Linguists divide language into the lexicon (an inventory of its morphemes) and its grammar (the rules which govern how those morphemes are combined into lexemes, phrases, and sentences). A morpheme is an abstract, minimal unit of meaning (or a sign in the Sassurean sense). The sentence: "He walked" consists of three morphemes, i.e., HE, WALK, and -ED. (It's a convention to write morphemes in all caps to distinguish between them and actually sequences of sounds in speech and writing.) What about the sentence "He won"? How many morphemes in that? Three: i.e., HE, WIN, and -ED. For most verbs, there is a grammatical rule that stipulates that the third person, preterite form of a verb is constructed by adding the morpheme -ED to the verb: e.g., WALK + -ED ==> walked. What about the irregular verbs? Usually, the irregular forms are stored in the lexicon as is: won <== WIN + -ED. As with most things in language, it's a little more complicated than this brief overview would suggest. For example, the actually sounds that result from putting together morphemes changes in some deterministic ways. For example, to make the plural in English, add the -S morpheme to the noun: e.g., LIGHT + -S, DOG + _S, and JUDGE + -S. If we look at the words lights, dogs, and judges in their phonological representation we'll see: /laɪts/, /'dɔgz/, and /'ʤʌʤɪz/. The -S morpheme is rendered phonologically in different ways depending on whether the phoneme that the noun ends with is voiceless or voiced (the difference between /t/ and /g/ or whether it's manner of articulation is a stop /t/ and /g/, or a (af)fricative /ʤ/. Not all syllables end in a consonant. What about words like law. How does the -S morpheme get rendered in this case? /'lɔz/. This still fits our rules above, because English doesn't have voiceless vowels (something other languages do, e.g., Japanese), the -S is rendered as a voiced /z/. Another thing you find in the lexicon are compounds and idiomatic phrases. This makes sense because the meaning of many of these constructions cannot be determined by the meaning of their constituent parts and the rules of how they are combined. For example, the phrase "the big book" is easily determinable from the meanings of the three morphemes which make it up, but "to kick the bucket" is not.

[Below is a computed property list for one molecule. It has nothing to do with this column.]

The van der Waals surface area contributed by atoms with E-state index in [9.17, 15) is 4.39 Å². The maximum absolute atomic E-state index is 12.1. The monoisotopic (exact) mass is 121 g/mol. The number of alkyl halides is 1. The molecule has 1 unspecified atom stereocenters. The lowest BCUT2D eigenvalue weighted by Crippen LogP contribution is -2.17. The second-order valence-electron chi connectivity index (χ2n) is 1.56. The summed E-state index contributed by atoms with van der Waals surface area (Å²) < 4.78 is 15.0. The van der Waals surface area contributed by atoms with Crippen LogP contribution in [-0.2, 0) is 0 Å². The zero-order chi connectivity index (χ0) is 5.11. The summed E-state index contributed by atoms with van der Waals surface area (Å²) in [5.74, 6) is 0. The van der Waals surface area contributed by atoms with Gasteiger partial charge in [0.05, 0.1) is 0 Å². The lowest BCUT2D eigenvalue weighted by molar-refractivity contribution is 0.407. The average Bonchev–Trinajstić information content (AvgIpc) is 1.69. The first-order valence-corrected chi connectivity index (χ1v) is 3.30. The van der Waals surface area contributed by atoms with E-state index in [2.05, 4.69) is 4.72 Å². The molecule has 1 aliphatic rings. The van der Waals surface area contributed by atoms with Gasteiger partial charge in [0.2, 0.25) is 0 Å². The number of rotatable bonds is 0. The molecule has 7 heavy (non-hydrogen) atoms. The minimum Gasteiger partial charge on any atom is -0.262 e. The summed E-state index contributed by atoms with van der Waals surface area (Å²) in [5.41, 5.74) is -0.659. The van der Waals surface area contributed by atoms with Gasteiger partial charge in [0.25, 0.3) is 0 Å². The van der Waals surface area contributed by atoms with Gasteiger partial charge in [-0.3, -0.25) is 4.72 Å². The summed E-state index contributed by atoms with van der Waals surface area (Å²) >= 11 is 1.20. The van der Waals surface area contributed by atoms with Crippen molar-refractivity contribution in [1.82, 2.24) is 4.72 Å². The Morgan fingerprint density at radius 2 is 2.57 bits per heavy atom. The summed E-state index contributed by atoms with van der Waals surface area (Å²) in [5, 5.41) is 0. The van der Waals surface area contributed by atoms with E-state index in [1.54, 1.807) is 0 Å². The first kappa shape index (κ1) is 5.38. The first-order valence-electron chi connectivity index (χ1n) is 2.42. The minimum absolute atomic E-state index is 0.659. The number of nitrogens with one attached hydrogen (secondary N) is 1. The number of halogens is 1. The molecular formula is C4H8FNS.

—Ceci n'est pas un seing.
I realize that I can look this up, but since this is a course, can you please tell me what preterite is? WALK and ED are 2 morphemes, so would HAD WALK ED be 3? Would "HE HAD BEEN A GOOD FRIEND" have 6 morphemes?
Isn't HAD two: HAVE ED?
I was using it for the simple past tense in English. It's a little old-fashioned, but it's what I learned in grammar school.
"He had been a good friend" contains eight morphemes: HE, HAVE, -ED (past tense), BE, -EN (past participle), A, GOOD, and FRIEND. The phrase, HAVE + -ED BE + -EN is usually called the past perfect tense (pluperfect, plusquamperfectum) of to be. (A side note: plus quam perfectum means 'more than perfect' in Latin; that's the sort of construction that usually sends peevologists over the top, but here it is perfect grammatical and meaningful.)
—Ceci n'est pas un seing.